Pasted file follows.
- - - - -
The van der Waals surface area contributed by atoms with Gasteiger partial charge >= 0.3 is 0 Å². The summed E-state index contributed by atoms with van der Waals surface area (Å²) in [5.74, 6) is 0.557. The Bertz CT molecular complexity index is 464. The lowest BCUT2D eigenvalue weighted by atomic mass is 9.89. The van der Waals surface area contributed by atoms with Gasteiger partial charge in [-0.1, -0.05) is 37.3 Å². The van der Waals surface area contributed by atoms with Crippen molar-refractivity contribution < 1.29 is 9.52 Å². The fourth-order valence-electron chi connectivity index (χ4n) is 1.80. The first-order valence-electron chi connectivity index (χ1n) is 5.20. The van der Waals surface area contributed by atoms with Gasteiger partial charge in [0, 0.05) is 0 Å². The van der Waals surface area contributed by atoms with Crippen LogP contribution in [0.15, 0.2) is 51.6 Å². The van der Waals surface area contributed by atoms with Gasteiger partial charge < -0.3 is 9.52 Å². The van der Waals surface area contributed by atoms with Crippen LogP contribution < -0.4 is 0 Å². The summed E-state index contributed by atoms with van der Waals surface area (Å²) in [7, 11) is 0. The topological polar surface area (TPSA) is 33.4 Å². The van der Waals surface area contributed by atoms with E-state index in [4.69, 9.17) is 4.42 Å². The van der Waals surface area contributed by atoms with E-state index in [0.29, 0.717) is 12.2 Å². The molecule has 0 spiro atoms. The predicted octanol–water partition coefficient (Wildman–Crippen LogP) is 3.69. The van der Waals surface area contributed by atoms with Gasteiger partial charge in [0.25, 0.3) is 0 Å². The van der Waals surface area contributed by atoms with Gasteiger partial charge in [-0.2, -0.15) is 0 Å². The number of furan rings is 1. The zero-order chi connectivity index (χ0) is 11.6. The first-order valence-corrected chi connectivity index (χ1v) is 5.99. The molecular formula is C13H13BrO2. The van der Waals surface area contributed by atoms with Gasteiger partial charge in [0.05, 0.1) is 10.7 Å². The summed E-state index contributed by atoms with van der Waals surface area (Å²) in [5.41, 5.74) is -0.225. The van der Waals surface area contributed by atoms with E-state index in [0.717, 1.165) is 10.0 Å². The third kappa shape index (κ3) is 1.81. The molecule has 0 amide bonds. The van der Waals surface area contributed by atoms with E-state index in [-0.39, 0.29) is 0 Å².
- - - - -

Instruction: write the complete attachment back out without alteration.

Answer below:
The van der Waals surface area contributed by atoms with Gasteiger partial charge >= 0.3 is 0 Å². The summed E-state index contributed by atoms with van der Waals surface area (Å²) in [5.74, 6) is 0.557. The Bertz CT molecular complexity index is 464. The lowest BCUT2D eigenvalue weighted by atomic mass is 9.89. The van der Waals surface area contributed by atoms with Gasteiger partial charge in [-0.1, -0.05) is 37.3 Å². The van der Waals surface area contributed by atoms with Crippen molar-refractivity contribution < 1.29 is 9.52 Å². The fourth-order valence-electron chi connectivity index (χ4n) is 1.80. The first-order valence-electron chi connectivity index (χ1n) is 5.20. The van der Waals surface area contributed by atoms with Gasteiger partial charge in [0, 0.05) is 0 Å². The van der Waals surface area contributed by atoms with Crippen LogP contribution in [0.15, 0.2) is 51.6 Å². The van der Waals surface area contributed by atoms with Gasteiger partial charge < -0.3 is 9.52 Å². The van der Waals surface area contributed by atoms with Crippen LogP contribution < -0.4 is 0 Å². The summed E-state index contributed by atoms with van der Waals surface area (Å²) in [7, 11) is 0. The topological polar surface area (TPSA) is 33.4 Å². The van der Waals surface area contributed by atoms with E-state index in [4.69, 9.17) is 4.42 Å². The van der Waals surface area contributed by atoms with E-state index in [0.29, 0.717) is 12.2 Å². The molecule has 0 spiro atoms. The predicted octanol–water partition coefficient (Wildman–Crippen LogP) is 3.69. The van der Waals surface area contributed by atoms with Gasteiger partial charge in [0.25, 0.3) is 0 Å². The van der Waals surface area contributed by atoms with Gasteiger partial charge in [-0.2, -0.15) is 0 Å². The number of furan rings is 1. The zero-order chi connectivity index (χ0) is 11.6. The first-order valence-corrected chi connectivity index (χ1v) is 5.99. The molecular formula is C13H13BrO2. The van der Waals surface area contributed by atoms with Gasteiger partial charge in [0.05, 0.1) is 10.7 Å². The summed E-state index contributed by atoms with van der Waals surface area (Å²) in [5.41, 5.74) is -0.225. The van der Waals surface area contributed by atoms with E-state index in [0.717, 1.165) is 10.0 Å². The third kappa shape index (κ3) is 1.81. The molecule has 0 amide bonds. The van der Waals surface area contributed by atoms with E-state index in [-0.39, 0.29) is 0 Å².